Early Origins of the Cargrove family
Yorkshire where they held a family seat as Lords of the Manor in the West Riding. After the Battle of Hastings in 1066, William, Duke of Normandy, having prevailed over King Harold, granted most of Britain to his many victorious Barons. It was not uncommon to find a Baron, or a Bishop, with 60 or more Lordships scattered throughout the country. These he gave to his sons, nephews and other junior lines of his family and they became known as under-tenants. They adopted the Norman system of surnames which identified the under-tenant with his holdings so as to distinguish him from the senior stem of the family. After many rebellious wars between his Barons, Duke William, commissioned a census of all England to determine in 1086, settling once and for all, who held which land. He called the census the Domesday Book, CITATION[CLOSE]
Williams, Dr Ann. And G.H. Martin, Eds., Domesday Book A Complete Translation. London: Penguin, 1992. Print. (ISBN 0-141-00523-8) indicating that those holders registered would hold the land until the end of time. Hence, conjecturally, the surname is descended from the tenant of the lands of Gargrave held by Berenger de Tosny and Roger le Poitvin from the King as recorded in the Domesday Book census of 1086.
Early History of the Cargrove family
Another 305 words (22 lines of text) covering the years 1210, 1219, 1446, 1605, 1510, 1600, 1468, 1549, 1582, 1585, 1495, 1579, 1565, 1569, 1559, 1540, 1588, 1571, 1569, 1575, 1638, 1597, 1606 and 1609 are included under the topic Early Cargrove History in all our PDF Extended History products and printed products wherever possible.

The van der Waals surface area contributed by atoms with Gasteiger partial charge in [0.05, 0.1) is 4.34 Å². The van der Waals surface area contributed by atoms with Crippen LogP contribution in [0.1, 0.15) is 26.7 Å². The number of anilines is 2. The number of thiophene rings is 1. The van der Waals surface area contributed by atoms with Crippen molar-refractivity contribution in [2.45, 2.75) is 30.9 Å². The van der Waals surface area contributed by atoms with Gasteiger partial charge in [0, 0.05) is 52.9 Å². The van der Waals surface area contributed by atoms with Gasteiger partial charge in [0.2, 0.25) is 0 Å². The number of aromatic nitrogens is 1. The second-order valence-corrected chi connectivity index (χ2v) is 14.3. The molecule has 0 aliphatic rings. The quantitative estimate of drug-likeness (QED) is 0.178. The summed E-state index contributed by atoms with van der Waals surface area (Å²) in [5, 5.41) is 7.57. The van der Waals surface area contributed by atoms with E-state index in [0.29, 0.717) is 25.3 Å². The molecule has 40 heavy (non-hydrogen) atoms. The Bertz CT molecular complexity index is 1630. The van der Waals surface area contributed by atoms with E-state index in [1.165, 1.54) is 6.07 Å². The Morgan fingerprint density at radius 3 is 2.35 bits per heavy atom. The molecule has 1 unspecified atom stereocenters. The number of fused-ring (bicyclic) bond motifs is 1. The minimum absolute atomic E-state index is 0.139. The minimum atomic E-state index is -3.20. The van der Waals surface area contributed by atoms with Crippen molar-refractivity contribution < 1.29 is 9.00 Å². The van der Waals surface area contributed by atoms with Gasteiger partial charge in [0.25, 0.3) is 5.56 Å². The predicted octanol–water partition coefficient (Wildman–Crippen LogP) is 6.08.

Cargrove Spelling Variations
spelling variations characterize Norman surnames. Many variations occurred because Old and Middle English lacked any definite spelling rules. The introduction of Norman French to England also had a pronounced effect, as did the court languages of Latin and French. Therefore, one person was often referred to by several different spellings in a single lifetime. The various spellings include Gargrave, Gargreve, Gargreave, Cargrave, Cargrove and many more.
Early Notables of the Cargrove family (pre 1700)
Yorkshire Knight who served as High Sheriff of Yorkshire (1565 and 1569), speaker of Queen Elizabeth's first Parliament and President of the Council of the North (1559), father of Sir Cotton Gargrave; Sir Cotton Gargrave (1540-1588), an English...
Another 67 words (5 lines of text) are included under the topic Early Cargrove Notables in all our PDF Extended History products and printed products wherever possible.
Migration of the Cargrove family to the New World and Oceana
Many English families left England, to avoid the chaos of their homeland and migrated to the many British colonies abroad. Although the conditions on the ships were extremely cramped, and some travelers arrived diseased, starving, and destitute, once in the colonies, many of the families prospered and made valuable contributions to the cultures of what would become the United States and Canada. Research into the origins of individual families in North America has revealed records of the immigration of a number of people bearing the name Cargrove or a variant listed above: Many settlers were recorded from the mid 17th century in the great migration from Europe. Migrants settled in the eastern seaboard from Newfoundland, to Maine, to Florida, and to the islands..
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